On a chilly morning in the Northwest Iowa town of Blackhawk, Dr. Lucas Hudson is filling in for the vacationing coroner on a seemingly open-and-shut suicide case. His own life is crumbling around him, but when he unearths the body of a woman buried in the barn floor beneath the hanging corpse, he realizes this terrible discovery could change everything. . . .
Years before Lucas ever set foot in Blackhawk, Meg Painter met Dylan Reid. It was the summer before high school and the two quickly became inseparable. Although Meg’s older neighbor, Jess, was the safe choice, she couldn’t let go of Dylan no matter how hard she tried.
Caught in a web of jealousy and deceit that spiraled out of control, Meg’s choices in the past ultimately collide with Lucas’s discovery in the present, weaving together a taut story of unspoken secrets and the raw, complex passions of innocence lost.
It is difficult to know how to review Sleeping in Eden. We have two stories, told in alternating chapters, which at first don’t appear to have a connection. The first, concerning Lucas Hudson, takes place in the current day. The second, judging from the music references, seems to take place during the 1990s. I both liked and disliked both. Less than one third of the way through this book, I was bored with the story of Lucas and Jenna’s collapsing marriage. Despite being an educated doctor, Lucas doesn’t appear to possess much sense and makes more than one inexplicably bad decision. During his story track I wanted more about the murder mystery and less about his home life. Track two, regarding Meg and Dylan was much more interesting, and I was less than halfway through when I worked out the connection between the two tracks.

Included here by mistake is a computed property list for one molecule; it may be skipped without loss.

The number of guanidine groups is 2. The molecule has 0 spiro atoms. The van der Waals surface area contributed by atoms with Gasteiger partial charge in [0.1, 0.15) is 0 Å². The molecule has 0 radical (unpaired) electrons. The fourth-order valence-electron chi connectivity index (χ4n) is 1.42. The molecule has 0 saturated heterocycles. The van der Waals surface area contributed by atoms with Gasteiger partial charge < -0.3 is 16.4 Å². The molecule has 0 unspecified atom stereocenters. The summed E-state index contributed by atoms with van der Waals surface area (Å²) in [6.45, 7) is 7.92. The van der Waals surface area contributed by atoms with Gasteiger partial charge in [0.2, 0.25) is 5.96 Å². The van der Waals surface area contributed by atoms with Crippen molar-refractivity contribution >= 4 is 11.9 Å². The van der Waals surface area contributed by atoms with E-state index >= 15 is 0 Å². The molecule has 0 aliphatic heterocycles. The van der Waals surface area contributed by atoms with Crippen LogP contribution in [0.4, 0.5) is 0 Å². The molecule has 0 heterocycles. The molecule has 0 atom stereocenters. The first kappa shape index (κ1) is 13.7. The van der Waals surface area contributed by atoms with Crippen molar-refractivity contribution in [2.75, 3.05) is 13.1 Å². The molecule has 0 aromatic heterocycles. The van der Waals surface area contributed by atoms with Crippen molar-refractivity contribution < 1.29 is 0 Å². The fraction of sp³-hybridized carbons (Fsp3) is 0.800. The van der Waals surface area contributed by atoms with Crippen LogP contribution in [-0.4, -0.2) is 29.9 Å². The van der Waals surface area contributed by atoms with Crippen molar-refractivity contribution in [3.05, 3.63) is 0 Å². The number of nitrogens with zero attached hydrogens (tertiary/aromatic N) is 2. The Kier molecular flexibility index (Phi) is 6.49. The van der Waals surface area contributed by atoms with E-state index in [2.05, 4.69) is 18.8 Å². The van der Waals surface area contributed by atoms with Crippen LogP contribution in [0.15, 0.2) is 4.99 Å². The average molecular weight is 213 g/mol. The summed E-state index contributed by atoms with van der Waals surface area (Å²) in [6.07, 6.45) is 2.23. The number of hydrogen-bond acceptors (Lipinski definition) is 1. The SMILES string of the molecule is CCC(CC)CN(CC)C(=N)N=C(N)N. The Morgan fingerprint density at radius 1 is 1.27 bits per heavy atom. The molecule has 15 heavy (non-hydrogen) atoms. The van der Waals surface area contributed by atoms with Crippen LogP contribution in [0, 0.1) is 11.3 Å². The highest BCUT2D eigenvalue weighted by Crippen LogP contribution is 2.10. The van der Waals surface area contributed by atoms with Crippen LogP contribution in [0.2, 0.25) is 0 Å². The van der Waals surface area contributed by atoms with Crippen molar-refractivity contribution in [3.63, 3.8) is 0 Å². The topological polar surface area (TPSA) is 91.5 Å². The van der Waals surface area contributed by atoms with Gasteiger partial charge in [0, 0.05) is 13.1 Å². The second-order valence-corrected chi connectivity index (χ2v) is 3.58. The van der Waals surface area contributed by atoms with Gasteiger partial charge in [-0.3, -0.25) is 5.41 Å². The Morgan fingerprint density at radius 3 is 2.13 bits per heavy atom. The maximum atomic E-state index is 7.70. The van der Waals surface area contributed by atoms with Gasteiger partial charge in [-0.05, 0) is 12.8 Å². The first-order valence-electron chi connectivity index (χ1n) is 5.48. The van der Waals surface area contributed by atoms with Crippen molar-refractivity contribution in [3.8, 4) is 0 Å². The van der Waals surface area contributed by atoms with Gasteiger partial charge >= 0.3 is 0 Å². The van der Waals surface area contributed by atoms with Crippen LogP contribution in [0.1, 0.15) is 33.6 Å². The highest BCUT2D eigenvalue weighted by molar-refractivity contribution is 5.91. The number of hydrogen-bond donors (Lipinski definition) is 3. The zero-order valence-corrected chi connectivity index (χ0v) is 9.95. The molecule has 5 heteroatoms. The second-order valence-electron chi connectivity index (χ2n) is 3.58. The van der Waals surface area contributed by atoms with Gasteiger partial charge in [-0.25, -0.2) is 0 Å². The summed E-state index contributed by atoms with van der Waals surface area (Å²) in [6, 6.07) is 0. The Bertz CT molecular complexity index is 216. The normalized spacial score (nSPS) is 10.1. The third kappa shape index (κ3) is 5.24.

Once I made that connection, the novel became more interesting. Now that I knew what was going to happen, I wanted to know how. As much as I loathe the analogy, given a couple of recent international events, it felt like a freight train. The plot moved faster and faster, until it was hurtling to its tragic but inevitable conclusion. I walked away from it bawling my eyes out, not because of the impact Sleeping in Eden had on me but because it was so very sad.
Now for a word of caution. This novel is published by Howard Books, a Christian publishing division of Simon & Schuster. It was difficult, however, for me to find any specific Christian content in it. None of the characters are Christian or come to know Christ. Lucas and his wife have apparently lost their faith due to a traumatic event in their lives, and there is no indication of it returning. The teenagers do some typically teenager things, but none are Christian or discuss any faith-related topic. There are themes of abuse, addiction, adultery, and pre-marital sex, all of which could be included in an obviously Christian novel. (See my review on One Sunday, also published by Howard.) In conclusion, however, I can’t help thinking that a different publisher in the Simon & Schuster stable would have been more suitable for this title.
Thank you to Howard Books for my free electronic copy of Sleeping in Eden, which I downloaded from NetGalley. No review was required.
Publisher: Howard Books (a division of Simon & Schuster)
Publication Date: May 2013
Page Count: 368